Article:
At the last meeting, she started to cry. One of the sweetest, toughest women one of my students is lucky enough to call “Mom” was having a tough time. The news the doctor had, had broken her heart. “He’s never going to walk.” He CAN walk. It requires a walker, extra time, standby assistance for safety, and a whole lot of encouragement to focus on the task at hand, but walking is unlikely to be his most independent and functional means of getting himself from point A to point B. “I’ll do everything I can to help.”
The team had been doing a great job trying to sneak mobility into the school day. He had been sitting on the risers during music, doing a little morning stretch, walking to the class next door, walking to the restroom. Where could we squeeze in a little more? When was there time? When was there staff available to help? Hey. What if he could do more weight bearing in standing? What if he could he could move around independently in a standing position? What if there was a super simple transfer involved, and then he could mobilize independently while standing? What if he didn’t require any further assistance from the educational assistant after that super simple transfer? What if I just figured out a way for him to achieve great therapeutic and social benefits? What if the walking improves as a result of prolonged stretch and work on dynamic balance and core stability? What if all he needs is a mobile stander? WHY DIDN’T I THINK OF THIS SOONER??!?!?!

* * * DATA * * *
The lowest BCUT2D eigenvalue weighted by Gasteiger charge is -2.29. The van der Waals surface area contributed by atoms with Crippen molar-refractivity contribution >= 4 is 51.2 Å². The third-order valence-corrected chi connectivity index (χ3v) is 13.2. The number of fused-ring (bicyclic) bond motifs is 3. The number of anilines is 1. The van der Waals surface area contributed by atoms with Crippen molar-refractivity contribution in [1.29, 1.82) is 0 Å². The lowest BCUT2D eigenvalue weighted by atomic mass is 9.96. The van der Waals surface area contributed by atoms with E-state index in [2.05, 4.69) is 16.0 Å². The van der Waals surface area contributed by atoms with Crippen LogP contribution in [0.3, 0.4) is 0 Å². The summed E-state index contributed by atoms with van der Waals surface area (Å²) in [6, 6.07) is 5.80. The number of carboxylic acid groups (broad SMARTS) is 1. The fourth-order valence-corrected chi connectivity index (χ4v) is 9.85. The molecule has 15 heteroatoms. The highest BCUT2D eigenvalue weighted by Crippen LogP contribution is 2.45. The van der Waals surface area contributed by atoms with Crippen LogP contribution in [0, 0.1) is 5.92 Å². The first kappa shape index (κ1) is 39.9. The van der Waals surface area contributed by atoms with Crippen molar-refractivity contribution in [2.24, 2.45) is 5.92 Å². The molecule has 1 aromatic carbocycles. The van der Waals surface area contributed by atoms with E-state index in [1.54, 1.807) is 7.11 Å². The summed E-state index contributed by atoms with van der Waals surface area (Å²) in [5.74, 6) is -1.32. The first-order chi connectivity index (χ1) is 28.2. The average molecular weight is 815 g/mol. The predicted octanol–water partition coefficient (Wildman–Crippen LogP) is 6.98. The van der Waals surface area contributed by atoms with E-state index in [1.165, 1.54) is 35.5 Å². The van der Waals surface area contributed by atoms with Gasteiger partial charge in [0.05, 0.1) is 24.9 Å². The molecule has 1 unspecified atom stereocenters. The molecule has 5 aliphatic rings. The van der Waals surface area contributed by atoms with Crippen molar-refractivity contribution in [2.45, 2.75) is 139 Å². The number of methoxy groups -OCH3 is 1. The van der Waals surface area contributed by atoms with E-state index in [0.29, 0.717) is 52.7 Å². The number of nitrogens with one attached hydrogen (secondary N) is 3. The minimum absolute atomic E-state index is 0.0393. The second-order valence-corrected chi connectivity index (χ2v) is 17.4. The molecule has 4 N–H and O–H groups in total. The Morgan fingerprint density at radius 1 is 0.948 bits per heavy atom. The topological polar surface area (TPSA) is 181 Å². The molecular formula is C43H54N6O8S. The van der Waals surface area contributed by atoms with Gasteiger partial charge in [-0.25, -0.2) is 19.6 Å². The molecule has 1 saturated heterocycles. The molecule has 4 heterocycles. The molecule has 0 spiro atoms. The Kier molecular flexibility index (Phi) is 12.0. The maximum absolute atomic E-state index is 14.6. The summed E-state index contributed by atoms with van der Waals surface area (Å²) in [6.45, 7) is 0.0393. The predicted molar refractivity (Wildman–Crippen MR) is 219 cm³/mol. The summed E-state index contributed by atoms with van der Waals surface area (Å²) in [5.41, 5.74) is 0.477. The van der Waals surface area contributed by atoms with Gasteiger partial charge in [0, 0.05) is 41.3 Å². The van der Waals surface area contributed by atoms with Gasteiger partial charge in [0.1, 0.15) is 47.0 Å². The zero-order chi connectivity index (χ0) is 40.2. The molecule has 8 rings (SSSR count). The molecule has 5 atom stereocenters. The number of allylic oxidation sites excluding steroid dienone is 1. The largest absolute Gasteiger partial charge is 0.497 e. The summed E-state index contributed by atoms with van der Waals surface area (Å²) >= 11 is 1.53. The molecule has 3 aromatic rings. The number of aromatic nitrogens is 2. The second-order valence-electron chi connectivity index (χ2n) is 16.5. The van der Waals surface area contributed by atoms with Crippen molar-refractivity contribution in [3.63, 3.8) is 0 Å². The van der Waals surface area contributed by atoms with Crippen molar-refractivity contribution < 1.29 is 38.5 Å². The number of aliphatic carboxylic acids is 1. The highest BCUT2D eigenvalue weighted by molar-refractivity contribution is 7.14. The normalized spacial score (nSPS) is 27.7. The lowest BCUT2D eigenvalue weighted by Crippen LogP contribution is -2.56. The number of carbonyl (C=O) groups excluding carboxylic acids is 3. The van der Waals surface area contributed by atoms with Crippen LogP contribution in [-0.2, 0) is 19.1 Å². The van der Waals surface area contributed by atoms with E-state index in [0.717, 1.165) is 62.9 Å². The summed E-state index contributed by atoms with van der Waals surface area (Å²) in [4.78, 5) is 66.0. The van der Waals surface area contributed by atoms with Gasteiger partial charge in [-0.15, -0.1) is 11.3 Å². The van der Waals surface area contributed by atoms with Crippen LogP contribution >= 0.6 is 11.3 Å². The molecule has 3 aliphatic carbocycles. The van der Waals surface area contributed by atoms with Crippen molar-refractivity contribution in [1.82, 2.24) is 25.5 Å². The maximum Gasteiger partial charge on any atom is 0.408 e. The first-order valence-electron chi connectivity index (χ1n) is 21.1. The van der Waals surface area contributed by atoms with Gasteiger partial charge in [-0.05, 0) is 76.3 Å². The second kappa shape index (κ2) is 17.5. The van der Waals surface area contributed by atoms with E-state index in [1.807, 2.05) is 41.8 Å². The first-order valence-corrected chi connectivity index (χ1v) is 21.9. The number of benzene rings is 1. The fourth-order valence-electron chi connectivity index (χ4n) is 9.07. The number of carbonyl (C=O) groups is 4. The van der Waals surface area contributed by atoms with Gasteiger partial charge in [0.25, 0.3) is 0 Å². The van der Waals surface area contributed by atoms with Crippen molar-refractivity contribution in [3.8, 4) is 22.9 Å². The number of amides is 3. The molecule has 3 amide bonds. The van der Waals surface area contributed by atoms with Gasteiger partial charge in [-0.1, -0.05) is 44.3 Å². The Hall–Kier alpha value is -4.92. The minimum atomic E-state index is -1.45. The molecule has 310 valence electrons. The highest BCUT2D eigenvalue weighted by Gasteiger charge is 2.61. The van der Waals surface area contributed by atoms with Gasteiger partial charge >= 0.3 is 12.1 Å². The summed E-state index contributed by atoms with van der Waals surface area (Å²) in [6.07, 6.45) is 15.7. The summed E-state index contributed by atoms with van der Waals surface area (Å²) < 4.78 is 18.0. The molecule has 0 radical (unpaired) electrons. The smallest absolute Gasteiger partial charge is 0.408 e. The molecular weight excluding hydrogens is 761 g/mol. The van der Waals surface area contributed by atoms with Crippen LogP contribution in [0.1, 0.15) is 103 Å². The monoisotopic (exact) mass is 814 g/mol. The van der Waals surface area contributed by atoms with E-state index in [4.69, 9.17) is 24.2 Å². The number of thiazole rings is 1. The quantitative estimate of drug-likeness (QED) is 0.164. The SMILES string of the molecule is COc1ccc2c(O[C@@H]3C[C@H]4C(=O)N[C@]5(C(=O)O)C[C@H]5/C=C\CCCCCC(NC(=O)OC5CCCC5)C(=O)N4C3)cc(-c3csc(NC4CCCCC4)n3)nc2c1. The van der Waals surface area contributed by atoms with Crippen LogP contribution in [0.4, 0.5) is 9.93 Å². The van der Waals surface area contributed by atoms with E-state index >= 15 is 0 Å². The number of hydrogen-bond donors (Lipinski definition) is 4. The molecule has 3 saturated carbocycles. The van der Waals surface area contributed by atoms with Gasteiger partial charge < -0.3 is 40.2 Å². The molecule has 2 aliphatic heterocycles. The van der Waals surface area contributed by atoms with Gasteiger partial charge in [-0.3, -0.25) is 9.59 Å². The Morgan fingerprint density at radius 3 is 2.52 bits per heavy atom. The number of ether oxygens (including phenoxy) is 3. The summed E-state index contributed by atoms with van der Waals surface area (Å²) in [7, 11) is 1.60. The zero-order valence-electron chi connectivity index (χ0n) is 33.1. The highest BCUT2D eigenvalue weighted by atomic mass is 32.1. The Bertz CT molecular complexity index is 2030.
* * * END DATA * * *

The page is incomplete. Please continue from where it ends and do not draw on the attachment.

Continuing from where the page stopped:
The students in my center-based classrooms have easy access to equipment and staff. My students with physical impairments taking grade-level classes don’t spend as much time working on positioning because they are so busy trying to focus on their grade-level class work. Extra equipment also tends to be frowned upon in crowded classrooms. Comfort- and style- conscious children who are readily able to state their opinions readily state that they don’t much care for my old-school supine standers. I can’t blame them.
So, I made my case to the head of the Special Education department. She was very receptive, and the presence of federal stimulus dollars helped as well. I called up my favorite durable medical equipment vendor to arrange for some demos. She wanted to be very sure I was looking at mobile standers for purchase, and not trying to obtain one through insurance. Apparently insurance companies are reluctant to pay for mobile options on standers. That’s a different topic for a different day.
We’re trying out our first mobile stander this week. The day it arrived, I could hardly keep the student out of the stander long enough to make the preliminary adjustments. As he wheeled himself down the hallway, students and teachers had many admiring and encouraging words and plenty of questions. The mobile stander is “sweet”, “tight”, and of course, “cool.” He should be able to use it to reach all parts of the building and school grounds he is able to independently access with his wheelchair, and that means everywhere. I have grand visions of him easily accessing the SmartBoard, speeding around in gym, checking out materials from the library, standing in music, and speaking in front of his class.
It is completely reasonable to expect some improvement in his walking as a welcome side effect of all this upright activity. Most of all I want to see his mother smile when she sees him moving independently, standing proud and tall. I know she will.
The EasyStand Bantam Mobile for preschool and elementary kids is now available!